These are some of the facts that came glaring out from the experience sharing time I spent with my domestic help who is a young 27 years married Muslim woman. This story is based out of Bengaluru city in southern region of India
The criteria for selection of households to work in depends on how kind or polite the family members are especially the woman or household- in- charge, often the mother or mother-in-law. Because domestic help job can involve a lot of verbal and mental abuse.
Being a domestic help exposes women to the household undercurrent, feuds, power dynamics and violence, they are witness to what's happening within the family and at times, receive it themselves too. It's also cumbersome to leave and find another household where payment and services offered are complimentary.
One of the most significant concern among women who work as domestic help in Bangalore(India) is the apprehension of advances from the men in the household. These women are easy targets of sexual advances or abuse in the absence of other women family members or sometimes right under their nose. They have accounts of complaining to the women in the family but getting fired from the job and instead of relief, getting blamed for the incident. These incidents travel by word of mouth in the locality further affecting employment opportunities in other households or giving men the wrong notion that they are available.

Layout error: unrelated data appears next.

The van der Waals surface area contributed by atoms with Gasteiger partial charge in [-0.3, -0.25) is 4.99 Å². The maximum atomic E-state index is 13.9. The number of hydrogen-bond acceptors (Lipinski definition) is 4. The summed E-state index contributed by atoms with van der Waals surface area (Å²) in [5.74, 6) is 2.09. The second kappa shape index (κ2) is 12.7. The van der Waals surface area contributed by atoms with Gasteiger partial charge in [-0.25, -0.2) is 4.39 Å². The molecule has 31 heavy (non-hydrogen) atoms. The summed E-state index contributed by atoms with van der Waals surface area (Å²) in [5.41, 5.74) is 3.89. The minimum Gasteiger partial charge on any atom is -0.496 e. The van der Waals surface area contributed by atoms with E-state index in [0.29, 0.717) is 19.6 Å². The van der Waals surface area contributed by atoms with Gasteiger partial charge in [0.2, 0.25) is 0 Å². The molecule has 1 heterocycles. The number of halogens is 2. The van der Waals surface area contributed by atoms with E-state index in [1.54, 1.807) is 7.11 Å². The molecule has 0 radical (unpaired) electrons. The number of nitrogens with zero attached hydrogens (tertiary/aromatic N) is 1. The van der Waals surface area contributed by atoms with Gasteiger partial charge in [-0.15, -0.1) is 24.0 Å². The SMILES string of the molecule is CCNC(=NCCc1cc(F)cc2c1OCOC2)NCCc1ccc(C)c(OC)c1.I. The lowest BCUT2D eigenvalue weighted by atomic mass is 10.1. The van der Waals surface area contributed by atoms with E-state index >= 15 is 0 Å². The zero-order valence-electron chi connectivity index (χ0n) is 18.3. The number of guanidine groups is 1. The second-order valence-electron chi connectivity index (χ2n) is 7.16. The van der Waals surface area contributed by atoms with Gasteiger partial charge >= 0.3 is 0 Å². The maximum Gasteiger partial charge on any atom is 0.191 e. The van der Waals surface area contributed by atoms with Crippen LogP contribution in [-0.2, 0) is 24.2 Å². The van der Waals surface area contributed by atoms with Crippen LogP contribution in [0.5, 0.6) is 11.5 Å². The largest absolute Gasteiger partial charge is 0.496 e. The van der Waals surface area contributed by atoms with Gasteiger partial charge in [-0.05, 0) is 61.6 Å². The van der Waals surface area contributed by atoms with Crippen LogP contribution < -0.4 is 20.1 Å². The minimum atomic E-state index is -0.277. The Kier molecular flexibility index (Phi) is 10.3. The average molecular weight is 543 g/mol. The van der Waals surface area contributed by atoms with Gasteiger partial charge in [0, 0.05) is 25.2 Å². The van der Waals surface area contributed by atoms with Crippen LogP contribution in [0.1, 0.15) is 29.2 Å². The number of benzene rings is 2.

The young woman who has been the biggest help to me in the past one year she has been working with me, did not wear her silver anklet at home. When I asked her the reason she told me,
" The house that I work in is very silent and when my anklet makes sound when I walk , I feel embarrassed because the family has many male members. I removed my anklet because I don't want to direct their attention towards me. I don't want any problem."
To find a women headed household is a blessing for women in this job as they can avoid unwanted attention from men in the houselhold.
The professional hazards for women who clean homes include back pain and constant fever, cough and cold from working with water the whole day and also headache. "I clean, wash, cook, shop for vegetables and home supplies for others but when I get home I am so tired I don't feel like cleaning my house or even cooking." This is another professional hazard- not having time or stamina for self and family.
This young woman has completed 20 years of work as a domestic help becuase she has very little opportunities other than this with no education.
She recollects how small she had been when she had first begun working at seven years that the woman of the household assigned her only one job, to sit with the children in the house and play with them because that was all she could do. They would even feed her like the family children, give her old clothes and toys, even make her sleep in the afternoon. She doesnt remember their names or the address, she only remembers their kindness to her. One day the woman informed her that they are moving to another part of Bangalore and that was the last she saw of them. Even in twenty years she hasn't forgotten them and tells that they are the best family she has worked for.
Never having received education makes women lack skills to remember names, time, location etc.
With long hours of work and atleast three to four households to attend to on a daily basis, money is not enough to support their family in an expensive city as Bengaluru, so informal micro credit systems/chit systems are common among women.